She filed out with the rest of the fifth floor. She waited. She ate lunch. When Rahima returned, the factory was abuzz — cracks were clearly visible in the walls. She said the manager told them the walls would be fixed, and the building would be “perfect” the next day.

    It wasn’t. The fissures were still there and hundreds of workers refused to go inside, she said. In the same building, officials at Brac Bank Ltd had their employees vacate the premises the night before, said spokesman Zeeshan Kingshuk Huq.

    At Ether Textiles, managers took the opposite decision. They threatened to withhold a month’s pay if workers didn’t start immediately, Rahima said. Ether Textiles officials couldn’t be reached for comment.

    “I was helpless,” she said. “I can’t think of a day without work.” Assured by the managers that the building was safe, she started work.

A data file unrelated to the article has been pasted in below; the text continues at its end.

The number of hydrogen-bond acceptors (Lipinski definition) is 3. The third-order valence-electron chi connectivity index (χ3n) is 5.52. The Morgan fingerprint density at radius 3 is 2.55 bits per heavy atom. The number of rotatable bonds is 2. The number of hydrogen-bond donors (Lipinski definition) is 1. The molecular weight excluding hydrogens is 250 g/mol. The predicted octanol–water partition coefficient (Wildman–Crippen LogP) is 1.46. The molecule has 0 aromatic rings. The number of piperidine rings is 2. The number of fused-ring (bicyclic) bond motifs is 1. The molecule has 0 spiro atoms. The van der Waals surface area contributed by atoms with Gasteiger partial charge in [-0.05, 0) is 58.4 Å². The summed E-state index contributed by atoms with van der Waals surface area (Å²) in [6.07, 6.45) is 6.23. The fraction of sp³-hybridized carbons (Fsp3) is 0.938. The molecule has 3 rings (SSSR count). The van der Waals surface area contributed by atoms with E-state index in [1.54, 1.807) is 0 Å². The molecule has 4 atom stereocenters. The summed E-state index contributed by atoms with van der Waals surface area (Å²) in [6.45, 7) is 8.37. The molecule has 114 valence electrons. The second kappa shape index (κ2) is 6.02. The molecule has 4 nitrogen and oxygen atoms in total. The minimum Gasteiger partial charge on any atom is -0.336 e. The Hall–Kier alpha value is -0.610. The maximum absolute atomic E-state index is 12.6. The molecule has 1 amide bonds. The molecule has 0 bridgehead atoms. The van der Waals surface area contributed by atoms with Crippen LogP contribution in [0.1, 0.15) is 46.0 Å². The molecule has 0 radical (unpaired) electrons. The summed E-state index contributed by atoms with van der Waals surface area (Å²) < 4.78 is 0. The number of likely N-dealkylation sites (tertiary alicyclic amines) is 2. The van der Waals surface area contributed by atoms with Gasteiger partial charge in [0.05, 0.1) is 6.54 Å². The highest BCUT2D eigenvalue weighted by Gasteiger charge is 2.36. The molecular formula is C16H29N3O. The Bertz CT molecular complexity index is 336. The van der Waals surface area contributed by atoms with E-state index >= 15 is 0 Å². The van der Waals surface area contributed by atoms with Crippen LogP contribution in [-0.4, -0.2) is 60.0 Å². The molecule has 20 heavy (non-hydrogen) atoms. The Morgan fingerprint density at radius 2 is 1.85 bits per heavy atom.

An hour later — darkness. The power failed.

    “My heart sank,” she said.

    Then, the pillars started crashing.

    http://www.bloomberg.com/news/2013-04-25/-suddenly-the-floor-wasn-t-there-factory-survivor-says.html

    [Somewhat reformatted.]

  331. 331
    SallyStrange

    I’d wager that aluchko doesn’t even remember what his original point was. Something about how Yglesias was right, we shouldn’t fret about Bangladeshis getting killed in garment factory collapses because without garment factory jobs they’d starve to death, right? And people having to choose between slow starvation or a non-zero chance of dying suddenly in a building collapse is totes fair and acceptable and not oppressive at all!

  332. 332
    SallyStrange

    And he never did explain on what he based his skepticism of the idea that Bangladeshis would prefer, ceteris paribus, to have safer working conditions.

  333. 333
    alwayscurious

    Even after a boat sinks, its possible to die, even with a lifejacket, if no one is able to rescue before hypothermia, storms, hostile marine life, etc. Likewise if a building collapses, you may still be ruined even if you happen to escape as the building collapses (no place of employment, physical injury sustained while escaping, etc.).

  334. 334
    aluchko

    @cm’s changeable moniker (quaint, if not charming)